Teaching the Anatomy of Death: A Dying Art? [Book Review]
David Bourget (Western Ontario)
David Chalmers (ANU, NYU)
Rafael De Clercq
Ezio Di Nucci
Jack Alan Reynolds
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Medicine Studies 2 (1):1-19 (2010)
Along with anatomical dissection, attendance at hospital autopsies has historically been seen as an essential part of medical education. While the use of the dead body for teaching purposes is losing favour in Australian medical schools, this shift is preceded by a significant decline in the rate of autopsies nationwide (and internationally). The decline of the autopsy has particular implications for pathology training where the capacity to perform an autopsy is a requirement. Rather than join the debates in medical literature about the merits of these shifts, this article goes behind the scenes of a hospital mortuary to study autopsy training and practice from the perspective of those who undertake it. The article first introduces the discipline of pathology—‘the science of medicine’—which is built upon centuries of post-mortem study and establishes the fact of the disappearing autopsy. The article then draws upon data from anthropological fieldwork in a Department of Anatomical Pathology to discuss some of the ways trainees manage the work of cutting up the dead. Concepts such as detachment, immersion and disciplinary practice are covered in during this unveiling of everyday practice in a hospital mortuary.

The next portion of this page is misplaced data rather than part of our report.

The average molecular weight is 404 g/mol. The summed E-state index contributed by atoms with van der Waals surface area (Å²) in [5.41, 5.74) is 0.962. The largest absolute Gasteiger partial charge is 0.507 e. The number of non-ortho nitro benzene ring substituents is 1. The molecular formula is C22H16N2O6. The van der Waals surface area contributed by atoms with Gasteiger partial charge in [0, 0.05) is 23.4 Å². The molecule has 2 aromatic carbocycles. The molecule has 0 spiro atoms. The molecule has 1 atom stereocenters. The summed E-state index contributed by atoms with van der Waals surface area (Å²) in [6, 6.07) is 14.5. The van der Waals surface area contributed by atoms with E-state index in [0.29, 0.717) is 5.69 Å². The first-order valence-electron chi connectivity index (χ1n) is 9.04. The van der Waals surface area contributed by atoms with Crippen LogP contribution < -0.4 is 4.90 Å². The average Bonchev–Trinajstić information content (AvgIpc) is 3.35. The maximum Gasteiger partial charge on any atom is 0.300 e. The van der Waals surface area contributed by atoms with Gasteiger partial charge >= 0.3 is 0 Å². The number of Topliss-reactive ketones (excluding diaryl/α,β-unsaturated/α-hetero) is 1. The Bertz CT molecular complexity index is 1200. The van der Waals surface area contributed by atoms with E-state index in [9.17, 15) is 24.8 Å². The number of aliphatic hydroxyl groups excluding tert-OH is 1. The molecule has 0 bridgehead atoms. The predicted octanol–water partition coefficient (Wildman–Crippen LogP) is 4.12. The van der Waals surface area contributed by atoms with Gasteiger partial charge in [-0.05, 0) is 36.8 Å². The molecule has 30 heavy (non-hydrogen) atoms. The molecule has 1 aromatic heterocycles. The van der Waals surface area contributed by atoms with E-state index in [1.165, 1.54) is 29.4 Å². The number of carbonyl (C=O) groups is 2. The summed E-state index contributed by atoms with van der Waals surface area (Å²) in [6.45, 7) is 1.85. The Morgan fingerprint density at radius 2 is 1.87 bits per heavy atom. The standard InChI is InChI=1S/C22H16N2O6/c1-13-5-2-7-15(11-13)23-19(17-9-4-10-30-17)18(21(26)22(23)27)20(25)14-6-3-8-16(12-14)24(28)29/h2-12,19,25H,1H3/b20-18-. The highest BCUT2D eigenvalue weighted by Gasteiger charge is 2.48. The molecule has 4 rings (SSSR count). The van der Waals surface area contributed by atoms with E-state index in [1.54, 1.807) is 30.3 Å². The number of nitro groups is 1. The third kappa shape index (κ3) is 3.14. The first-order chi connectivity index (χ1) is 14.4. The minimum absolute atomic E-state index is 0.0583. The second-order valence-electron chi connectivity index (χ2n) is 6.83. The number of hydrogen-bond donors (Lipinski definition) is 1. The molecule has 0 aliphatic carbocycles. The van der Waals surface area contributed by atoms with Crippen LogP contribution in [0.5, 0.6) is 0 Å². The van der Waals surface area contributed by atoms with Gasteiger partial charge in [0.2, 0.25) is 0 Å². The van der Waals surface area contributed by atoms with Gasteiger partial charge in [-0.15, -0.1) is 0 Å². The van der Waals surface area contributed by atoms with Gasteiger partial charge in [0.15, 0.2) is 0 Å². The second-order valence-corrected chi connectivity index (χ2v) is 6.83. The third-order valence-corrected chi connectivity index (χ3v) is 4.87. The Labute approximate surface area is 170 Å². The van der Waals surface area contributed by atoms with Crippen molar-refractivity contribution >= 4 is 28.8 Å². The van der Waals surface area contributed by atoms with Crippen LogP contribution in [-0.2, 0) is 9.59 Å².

|Keywords||Corpse Autopsy Anatomical pathology Dissection Medical detachment|
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Pierre Bourdieu (1981). Outline of a Theory of Practice. Human Studies 4 (3):273-278.
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